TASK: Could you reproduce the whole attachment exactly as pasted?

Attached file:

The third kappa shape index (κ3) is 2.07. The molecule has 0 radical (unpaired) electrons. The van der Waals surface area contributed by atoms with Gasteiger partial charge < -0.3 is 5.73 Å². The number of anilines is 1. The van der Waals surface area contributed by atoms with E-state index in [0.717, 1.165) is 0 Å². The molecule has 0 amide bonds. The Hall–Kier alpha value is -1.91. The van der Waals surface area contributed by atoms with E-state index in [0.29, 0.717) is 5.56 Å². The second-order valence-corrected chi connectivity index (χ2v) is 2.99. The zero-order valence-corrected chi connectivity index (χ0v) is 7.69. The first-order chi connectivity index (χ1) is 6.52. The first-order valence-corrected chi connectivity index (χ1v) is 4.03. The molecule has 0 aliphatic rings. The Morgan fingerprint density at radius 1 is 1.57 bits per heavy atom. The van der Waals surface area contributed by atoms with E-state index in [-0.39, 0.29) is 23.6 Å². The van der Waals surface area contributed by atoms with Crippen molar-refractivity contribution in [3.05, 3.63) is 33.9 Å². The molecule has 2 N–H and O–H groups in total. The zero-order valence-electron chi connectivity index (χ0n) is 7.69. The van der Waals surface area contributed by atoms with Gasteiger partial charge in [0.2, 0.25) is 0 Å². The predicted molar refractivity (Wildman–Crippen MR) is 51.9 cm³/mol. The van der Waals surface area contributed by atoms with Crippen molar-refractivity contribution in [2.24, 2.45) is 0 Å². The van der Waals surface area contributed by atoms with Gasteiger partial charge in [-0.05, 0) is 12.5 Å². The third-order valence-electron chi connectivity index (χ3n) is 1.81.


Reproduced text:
The third kappa shape index (κ3) is 2.07. The molecule has 0 radical (unpaired) electrons. The van der Waals surface area contributed by atoms with Gasteiger partial charge < -0.3 is 5.73 Å². The number of anilines is 1. The van der Waals surface area contributed by atoms with E-state index in [0.717, 1.165) is 0 Å². The molecule has 0 amide bonds. The Hall–Kier alpha value is -1.91. The van der Waals surface area contributed by atoms with E-state index in [0.29, 0.717) is 5.56 Å². The second-order valence-corrected chi connectivity index (χ2v) is 2.99. The zero-order valence-corrected chi connectivity index (χ0v) is 7.69. The first-order chi connectivity index (χ1) is 6.52. The first-order valence-corrected chi connectivity index (χ1v) is 4.03. The molecule has 0 aliphatic rings. The Morgan fingerprint density at radius 1 is 1.57 bits per heavy atom. The van der Waals surface area contributed by atoms with E-state index in [-0.39, 0.29) is 23.6 Å². The van der Waals surface area contributed by atoms with Crippen molar-refractivity contribution in [3.05, 3.63) is 33.9 Å². The molecule has 2 N–H and O–H groups in total. The zero-order valence-electron chi connectivity index (χ0n) is 7.69. The van der Waals surface area contributed by atoms with Gasteiger partial charge in [0.2, 0.25) is 0 Å². The predicted molar refractivity (Wildman–Crippen MR) is 51.9 cm³/mol. The van der Waals surface area contributed by atoms with Crippen molar-refractivity contribution in [2.24, 2.45) is 0 Å². The van der Waals surface area contributed by atoms with Gasteiger partial charge in [-0.05, 0) is 12.5 Å². The third-order valence-electron chi connectivity index (χ3n) is 1.81.